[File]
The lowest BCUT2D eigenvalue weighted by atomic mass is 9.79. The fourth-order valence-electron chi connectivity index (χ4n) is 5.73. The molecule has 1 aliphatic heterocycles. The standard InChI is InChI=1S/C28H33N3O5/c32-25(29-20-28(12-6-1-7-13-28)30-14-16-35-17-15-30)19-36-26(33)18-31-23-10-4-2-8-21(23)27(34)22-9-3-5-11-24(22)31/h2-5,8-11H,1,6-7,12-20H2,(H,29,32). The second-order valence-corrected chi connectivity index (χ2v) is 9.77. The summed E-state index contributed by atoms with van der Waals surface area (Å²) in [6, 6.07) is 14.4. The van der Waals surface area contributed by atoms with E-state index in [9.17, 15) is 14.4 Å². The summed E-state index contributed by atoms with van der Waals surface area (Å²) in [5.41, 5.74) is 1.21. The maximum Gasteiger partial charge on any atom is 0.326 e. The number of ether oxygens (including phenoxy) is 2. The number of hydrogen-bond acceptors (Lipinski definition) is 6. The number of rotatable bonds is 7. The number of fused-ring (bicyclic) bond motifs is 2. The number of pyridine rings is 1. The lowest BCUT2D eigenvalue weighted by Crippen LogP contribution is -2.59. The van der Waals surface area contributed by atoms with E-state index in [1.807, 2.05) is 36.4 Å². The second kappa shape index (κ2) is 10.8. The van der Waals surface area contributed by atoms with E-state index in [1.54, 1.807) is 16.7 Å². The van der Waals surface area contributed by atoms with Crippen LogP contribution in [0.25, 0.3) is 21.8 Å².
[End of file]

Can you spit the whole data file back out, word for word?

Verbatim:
The lowest BCUT2D eigenvalue weighted by atomic mass is 9.79. The fourth-order valence-electron chi connectivity index (χ4n) is 5.73. The molecule has 1 aliphatic heterocycles. The standard InChI is InChI=1S/C28H33N3O5/c32-25(29-20-28(12-6-1-7-13-28)30-14-16-35-17-15-30)19-36-26(33)18-31-23-10-4-2-8-21(23)27(34)22-9-3-5-11-24(22)31/h2-5,8-11H,1,6-7,12-20H2,(H,29,32). The second-order valence-corrected chi connectivity index (χ2v) is 9.77. The summed E-state index contributed by atoms with van der Waals surface area (Å²) in [6, 6.07) is 14.4. The van der Waals surface area contributed by atoms with E-state index in [9.17, 15) is 14.4 Å². The summed E-state index contributed by atoms with van der Waals surface area (Å²) in [5.41, 5.74) is 1.21. The maximum Gasteiger partial charge on any atom is 0.326 e. The number of ether oxygens (including phenoxy) is 2. The number of hydrogen-bond acceptors (Lipinski definition) is 6. The number of rotatable bonds is 7. The number of fused-ring (bicyclic) bond motifs is 2. The number of pyridine rings is 1. The lowest BCUT2D eigenvalue weighted by Crippen LogP contribution is -2.59. The van der Waals surface area contributed by atoms with E-state index in [1.807, 2.05) is 36.4 Å². The second kappa shape index (κ2) is 10.8. The van der Waals surface area contributed by atoms with E-state index in [1.54, 1.807) is 16.7 Å². The van der Waals surface area contributed by atoms with Crippen LogP contribution in [0.25, 0.3) is 21.8 Å².